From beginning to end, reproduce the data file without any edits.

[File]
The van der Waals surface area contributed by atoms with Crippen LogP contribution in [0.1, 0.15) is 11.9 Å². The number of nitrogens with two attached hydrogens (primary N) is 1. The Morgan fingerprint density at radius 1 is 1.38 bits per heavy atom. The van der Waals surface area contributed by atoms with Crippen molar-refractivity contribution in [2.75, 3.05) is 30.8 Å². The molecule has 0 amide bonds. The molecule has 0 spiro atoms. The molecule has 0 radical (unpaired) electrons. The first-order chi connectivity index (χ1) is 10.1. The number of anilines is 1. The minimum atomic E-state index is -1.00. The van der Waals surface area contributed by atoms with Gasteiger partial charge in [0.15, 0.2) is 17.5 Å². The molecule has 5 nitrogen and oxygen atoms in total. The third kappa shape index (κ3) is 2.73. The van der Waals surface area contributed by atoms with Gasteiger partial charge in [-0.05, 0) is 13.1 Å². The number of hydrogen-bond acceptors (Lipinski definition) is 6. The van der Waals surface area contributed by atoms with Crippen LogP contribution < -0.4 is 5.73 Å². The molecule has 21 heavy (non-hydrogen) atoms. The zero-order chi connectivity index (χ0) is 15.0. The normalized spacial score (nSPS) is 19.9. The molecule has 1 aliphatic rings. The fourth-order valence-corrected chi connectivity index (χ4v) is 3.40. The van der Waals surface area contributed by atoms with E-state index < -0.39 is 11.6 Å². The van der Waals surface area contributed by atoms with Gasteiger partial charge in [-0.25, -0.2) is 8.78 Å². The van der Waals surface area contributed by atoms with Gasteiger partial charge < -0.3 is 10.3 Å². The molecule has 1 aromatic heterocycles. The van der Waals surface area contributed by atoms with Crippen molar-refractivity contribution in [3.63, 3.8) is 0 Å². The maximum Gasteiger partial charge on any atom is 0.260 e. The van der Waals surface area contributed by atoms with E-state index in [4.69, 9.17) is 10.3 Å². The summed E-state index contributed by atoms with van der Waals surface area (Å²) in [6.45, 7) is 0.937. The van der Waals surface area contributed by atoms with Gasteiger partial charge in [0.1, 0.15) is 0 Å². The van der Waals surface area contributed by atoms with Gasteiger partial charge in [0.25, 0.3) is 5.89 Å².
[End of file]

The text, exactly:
The van der Waals surface area contributed by atoms with Crippen LogP contribution in [0.1, 0.15) is 11.9 Å². The number of nitrogens with two attached hydrogens (primary N) is 1. The Morgan fingerprint density at radius 1 is 1.38 bits per heavy atom. The van der Waals surface area contributed by atoms with Crippen molar-refractivity contribution in [2.75, 3.05) is 30.8 Å². The molecule has 0 amide bonds. The molecule has 0 spiro atoms. The molecule has 0 radical (unpaired) electrons. The first-order chi connectivity index (χ1) is 10.1. The number of anilines is 1. The minimum atomic E-state index is -1.00. The van der Waals surface area contributed by atoms with Gasteiger partial charge in [0.15, 0.2) is 17.5 Å². The molecule has 5 nitrogen and oxygen atoms in total. The third kappa shape index (κ3) is 2.73. The van der Waals surface area contributed by atoms with Gasteiger partial charge in [-0.05, 0) is 13.1 Å². The number of hydrogen-bond acceptors (Lipinski definition) is 6. The van der Waals surface area contributed by atoms with Crippen LogP contribution < -0.4 is 5.73 Å². The molecule has 21 heavy (non-hydrogen) atoms. The zero-order chi connectivity index (χ0) is 15.0. The normalized spacial score (nSPS) is 19.9. The molecule has 1 aliphatic rings. The fourth-order valence-corrected chi connectivity index (χ4v) is 3.40. The van der Waals surface area contributed by atoms with E-state index < -0.39 is 11.6 Å². The van der Waals surface area contributed by atoms with Gasteiger partial charge in [-0.25, -0.2) is 8.78 Å². The van der Waals surface area contributed by atoms with Gasteiger partial charge < -0.3 is 10.3 Å². The molecule has 1 aromatic heterocycles. The van der Waals surface area contributed by atoms with Crippen molar-refractivity contribution in [3.63, 3.8) is 0 Å². The maximum Gasteiger partial charge on any atom is 0.260 e. The van der Waals surface area contributed by atoms with E-state index in [4.69, 9.17) is 10.3 Å². The summed E-state index contributed by atoms with van der Waals surface area (Å²) in [6.45, 7) is 0.937. The van der Waals surface area contributed by atoms with Gasteiger partial charge in [0.1, 0.15) is 0 Å². The van der Waals surface area contributed by atoms with Gasteiger partial charge in [0.25, 0.3) is 5.89 Å².